Featured Research

from universities, journals, and other organizations

Inactivity 'no contributor' to childhood obesity epidemic, new report suggests

Date:
July 8, 2010
Source:
Peninsula College of Medicine and Dentistry
Summary:
A new report from the EarlyBird Diabetes Study suggests that physical activity has little if any role to play in the obesity epidemic among children. Obesity is the key factor behind diabetes, heart disease and some cancers.

Boy measures weight on floor scales. Legs in shorts and socks standing at floor scales on hardwood floor in living room. View from above.
Credit: iStockphoto/Igor Stepovik

A new report from the EarlyBird Diabetes Study suggests that physical activity has little if any role to play in the obesity epidemic among children. Obesity is the key factor behind diabetes, heart disease and some cancers.

Related Articles


EarlyBird is based at the Peninsula Medical School in Plymouth, UK, and has been observing in detail a cohort of city school children for the past 11 years.

A review published in 2009 of all trials using physical activity to reduce childhood obesity showed weight loss amounting to just 90g (3oz) over three years, and the EarlyBird study wanted to know why the trials were so ineffective. So they challenged some popular paradigms.

It is well known that less active children are fatter, but that does not mean -- as most people assume it does -- that inactivity leads to fatness. It could equally well be the other way round: that obesity leads to inactivity.

And this is the question EarlyBird was uniquely placed to answer. With data collected annually over several years from a large cohort of children, it could ask the question -- which comes first? Does the physical activity of the child precede changes in fatness over time, or does the fatness of the child precede changes in physical activity over time?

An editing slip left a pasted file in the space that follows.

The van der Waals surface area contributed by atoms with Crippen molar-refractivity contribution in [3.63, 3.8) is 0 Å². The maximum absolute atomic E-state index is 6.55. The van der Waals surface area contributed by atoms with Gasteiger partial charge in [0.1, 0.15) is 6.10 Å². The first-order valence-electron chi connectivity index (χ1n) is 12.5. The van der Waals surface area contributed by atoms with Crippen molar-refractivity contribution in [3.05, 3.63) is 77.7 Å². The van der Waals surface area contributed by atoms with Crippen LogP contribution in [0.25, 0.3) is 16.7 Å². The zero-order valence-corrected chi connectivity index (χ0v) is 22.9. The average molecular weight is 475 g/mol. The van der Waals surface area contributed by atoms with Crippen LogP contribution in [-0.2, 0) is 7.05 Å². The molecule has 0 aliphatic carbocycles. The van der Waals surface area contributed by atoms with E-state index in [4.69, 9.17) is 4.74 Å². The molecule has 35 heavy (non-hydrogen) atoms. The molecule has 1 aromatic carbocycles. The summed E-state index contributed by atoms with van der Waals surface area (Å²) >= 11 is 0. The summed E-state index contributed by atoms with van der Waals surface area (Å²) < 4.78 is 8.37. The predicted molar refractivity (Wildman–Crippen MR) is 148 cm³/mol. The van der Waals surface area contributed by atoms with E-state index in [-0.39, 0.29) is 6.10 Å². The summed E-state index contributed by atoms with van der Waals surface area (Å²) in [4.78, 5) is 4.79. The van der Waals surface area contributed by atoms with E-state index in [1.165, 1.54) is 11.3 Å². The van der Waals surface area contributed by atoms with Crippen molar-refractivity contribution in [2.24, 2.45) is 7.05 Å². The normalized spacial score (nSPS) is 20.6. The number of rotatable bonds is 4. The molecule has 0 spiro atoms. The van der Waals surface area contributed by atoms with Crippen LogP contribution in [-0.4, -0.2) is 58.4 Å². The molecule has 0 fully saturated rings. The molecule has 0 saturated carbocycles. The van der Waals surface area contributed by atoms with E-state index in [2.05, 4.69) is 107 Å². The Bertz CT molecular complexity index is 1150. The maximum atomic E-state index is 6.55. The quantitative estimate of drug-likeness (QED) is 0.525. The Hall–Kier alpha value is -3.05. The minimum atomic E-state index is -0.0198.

And the answer, published recently in Archives of Disease in Childhood, was clear. Physical activity had no impact on weight change, but weight clearly led to less activity.

The implications are profound for public health policy, because the physical activity of children (crucial to their fitness and well-being) may never improve unless the burgeoning levels of childhood obesity are first checked. If this cannot be achieved through physical activity, the focus has to be on what -- and how much -- children consume.

EarlyBird has already shown how the trajectory leading to obesity is established very early in life, long before children go to school, and how most childhood obesity is associated with obesity in the same-sex parent.

While portion size, calorie-dense snacks and sugary drinks are all important contributors, early feeding errors seem crucial -- and physical activity is not the answer.


Story Source:

The above story is based on materials provided by Peninsula College of Medicine and Dentistry. Note: Materials may be edited for content and length.


Journal Reference:

  1. B. S. Metcalf, J. Hosking, A. N. Jeffery, L. D. Voss, W. Henley, T. J. Wilkin. Fatness leads to inactivity, but inactivity does not lead to fatness: a longitudinal study in children (EarlyBird 45). Archives of Disease in Childhood, 2010; DOI: 10.1136/adc.2009.175927

Cite This Page: